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Load shedding is killing our family business, says Soshanguve shopkeeper

Load shedding is killing our family business, says Soshanguve shopkeeper

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Pretoria – “I don’t know how to say this without sounding like I’m glorifying apartheid, but honestly, white people knew how to run this country.

“0ur leaders are failing us,” says Vusi Ngwenya, a tuck shop owner from Soshanguve who is growing frustrated with the load shedding power cuts.

Ngwenya’s family owns multiple tuck-shops around Soshanguve which have been operating since the early 1980s. The more recent ones were opened as the township kept growing.

As the oldest amongst the siblings, Ngwenya took over the running of the business when his parents retired, retreating to spending more time at home rather than running around keeping the business going.

“This is the only income I know. It has sustained our family for decades and continues to support the new families we have created as we get older. But with the way things are going, this load shedding will obliterate what this family has worked so hard to build.”

The 52-year-old said it pained him to think about the stock loss he made in one of the stores during the past two weeks due to load shedding and power outages.

“See, in this area the municipality doesn’t stick to the schedule. Last week the area didn't have power for almost two days. They take the power and don’t bring it back, and when they do, it's usually for a few hours,” Ngwenya said.

Ngwenya estimates his losses due to load shedding and the recent blackouts in the area at well over R3 000 for his tuckshop business. He says the losses include meat which was spoilt, ice cream, yoghurt, milky ice-pops and mageu.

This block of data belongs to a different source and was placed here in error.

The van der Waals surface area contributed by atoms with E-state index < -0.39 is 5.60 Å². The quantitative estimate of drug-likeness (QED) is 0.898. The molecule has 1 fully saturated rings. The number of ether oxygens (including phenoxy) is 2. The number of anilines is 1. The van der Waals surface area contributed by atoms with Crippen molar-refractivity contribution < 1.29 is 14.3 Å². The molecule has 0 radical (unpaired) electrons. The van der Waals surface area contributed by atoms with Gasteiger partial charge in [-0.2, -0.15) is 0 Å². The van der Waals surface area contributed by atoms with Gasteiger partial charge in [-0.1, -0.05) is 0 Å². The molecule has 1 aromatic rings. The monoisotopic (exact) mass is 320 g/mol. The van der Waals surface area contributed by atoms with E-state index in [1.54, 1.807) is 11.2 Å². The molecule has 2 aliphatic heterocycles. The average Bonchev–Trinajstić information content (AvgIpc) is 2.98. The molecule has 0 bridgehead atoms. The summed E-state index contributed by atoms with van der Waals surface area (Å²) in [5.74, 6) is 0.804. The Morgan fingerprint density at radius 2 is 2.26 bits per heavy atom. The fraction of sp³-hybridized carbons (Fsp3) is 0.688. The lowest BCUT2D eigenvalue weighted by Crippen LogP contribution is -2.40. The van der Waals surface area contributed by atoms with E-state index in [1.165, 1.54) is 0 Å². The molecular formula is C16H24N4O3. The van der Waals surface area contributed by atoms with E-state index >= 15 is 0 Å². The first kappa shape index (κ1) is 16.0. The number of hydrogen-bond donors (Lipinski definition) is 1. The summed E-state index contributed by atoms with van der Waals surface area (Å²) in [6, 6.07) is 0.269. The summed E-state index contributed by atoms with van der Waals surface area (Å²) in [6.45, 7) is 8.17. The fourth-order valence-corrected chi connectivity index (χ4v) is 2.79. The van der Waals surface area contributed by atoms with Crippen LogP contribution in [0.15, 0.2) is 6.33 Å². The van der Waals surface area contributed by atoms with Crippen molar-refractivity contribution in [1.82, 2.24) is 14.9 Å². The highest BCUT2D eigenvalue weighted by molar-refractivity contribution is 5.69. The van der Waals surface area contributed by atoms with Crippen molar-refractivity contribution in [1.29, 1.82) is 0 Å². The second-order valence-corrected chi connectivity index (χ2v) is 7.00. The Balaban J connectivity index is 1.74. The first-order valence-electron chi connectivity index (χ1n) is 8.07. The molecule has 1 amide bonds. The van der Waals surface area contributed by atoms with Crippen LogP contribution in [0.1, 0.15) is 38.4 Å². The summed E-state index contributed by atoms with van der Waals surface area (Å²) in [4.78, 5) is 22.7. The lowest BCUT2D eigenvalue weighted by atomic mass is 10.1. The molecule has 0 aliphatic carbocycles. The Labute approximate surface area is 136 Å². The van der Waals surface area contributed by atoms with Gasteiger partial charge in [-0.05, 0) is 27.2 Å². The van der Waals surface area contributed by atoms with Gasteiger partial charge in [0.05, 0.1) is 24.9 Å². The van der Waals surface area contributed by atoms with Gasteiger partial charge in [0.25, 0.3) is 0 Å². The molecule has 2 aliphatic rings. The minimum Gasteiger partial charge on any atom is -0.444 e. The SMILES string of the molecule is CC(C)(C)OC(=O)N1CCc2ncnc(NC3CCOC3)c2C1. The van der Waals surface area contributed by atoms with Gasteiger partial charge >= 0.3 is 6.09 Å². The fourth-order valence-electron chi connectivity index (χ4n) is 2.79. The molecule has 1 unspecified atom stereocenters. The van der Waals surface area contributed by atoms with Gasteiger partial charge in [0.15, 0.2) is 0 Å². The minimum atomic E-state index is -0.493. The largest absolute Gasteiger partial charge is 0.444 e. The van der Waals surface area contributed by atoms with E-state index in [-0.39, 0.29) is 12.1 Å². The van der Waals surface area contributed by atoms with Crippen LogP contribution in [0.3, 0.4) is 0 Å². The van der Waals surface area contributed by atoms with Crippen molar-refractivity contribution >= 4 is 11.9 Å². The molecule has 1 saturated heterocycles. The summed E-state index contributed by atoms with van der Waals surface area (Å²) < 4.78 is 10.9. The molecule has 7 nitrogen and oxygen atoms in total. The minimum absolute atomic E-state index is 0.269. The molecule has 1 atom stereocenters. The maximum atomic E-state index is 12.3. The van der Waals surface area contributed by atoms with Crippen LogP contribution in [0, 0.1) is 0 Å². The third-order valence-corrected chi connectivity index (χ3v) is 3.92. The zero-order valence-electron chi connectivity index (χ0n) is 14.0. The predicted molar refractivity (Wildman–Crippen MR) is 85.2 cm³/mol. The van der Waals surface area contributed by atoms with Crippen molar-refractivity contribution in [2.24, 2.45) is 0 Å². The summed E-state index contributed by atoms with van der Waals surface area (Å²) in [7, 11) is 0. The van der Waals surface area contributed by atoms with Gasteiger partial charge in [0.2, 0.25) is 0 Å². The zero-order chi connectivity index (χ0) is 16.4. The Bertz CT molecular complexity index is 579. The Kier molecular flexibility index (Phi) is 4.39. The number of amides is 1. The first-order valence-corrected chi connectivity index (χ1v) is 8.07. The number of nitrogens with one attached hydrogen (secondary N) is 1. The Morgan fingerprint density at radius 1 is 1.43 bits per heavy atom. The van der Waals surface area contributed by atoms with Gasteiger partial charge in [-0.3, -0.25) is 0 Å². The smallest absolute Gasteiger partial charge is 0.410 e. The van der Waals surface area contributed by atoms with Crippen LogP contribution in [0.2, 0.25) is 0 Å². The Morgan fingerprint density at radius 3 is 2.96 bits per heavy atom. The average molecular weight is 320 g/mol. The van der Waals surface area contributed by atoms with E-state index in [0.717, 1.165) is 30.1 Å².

He said his freezer wasn’t as strong as it used to be. He blames load shedding for the malfunctioning of the freezer, saying it started giving him issues around June when the country was plunged into Stage 6 load shedding. To get his freezer working again, he had to pay over R1 000.

“I sell wors, livers, gizzard and chicken pieces. Can you believe all of the meat went to waste because of this load shedding? Remember my freezer isn’t that strong anymore, so with this on and off, its performance is 10 times worse.

“And by the looks of things, it will stop working again, and who has to repair it? Me obviously,” he said.

When presented with the idea of a generator, Ngwenya shook his head in disapproval.

“Petrol on its own is expensive, so even if I buy a generator, profit made from the store will be spent on this over-priced petrol. So it means I can't win; my business will run at a loss either way,” he said with a grimace on his face.

Ngwenya said load shedding went beyond just killing his family business. It was also taking away employment from the staff he has hired to assist in the tuck shop.

“I usually hire these unemployed men to assist in carrying heavy loads and also pack cold drinks in the fridge. I had two of them assisting here, but unfortunately I had to tell them to stop because I’m not making any profit and won't be able to pay them. So you see where the element of crime comes in.

“My family built this business during the apartheid era. It was running very well. Money made from that business raised me and my siblings. Our father also managed to buy three more houses around Soshanguve and opened tuck shops. The current government is killing everything we have worked for as a family,” Ngwenya said.

South Africa continues to face unprecedented load shedding levels, with Stage 5 load shedding for much of this week being activated by Eskom.

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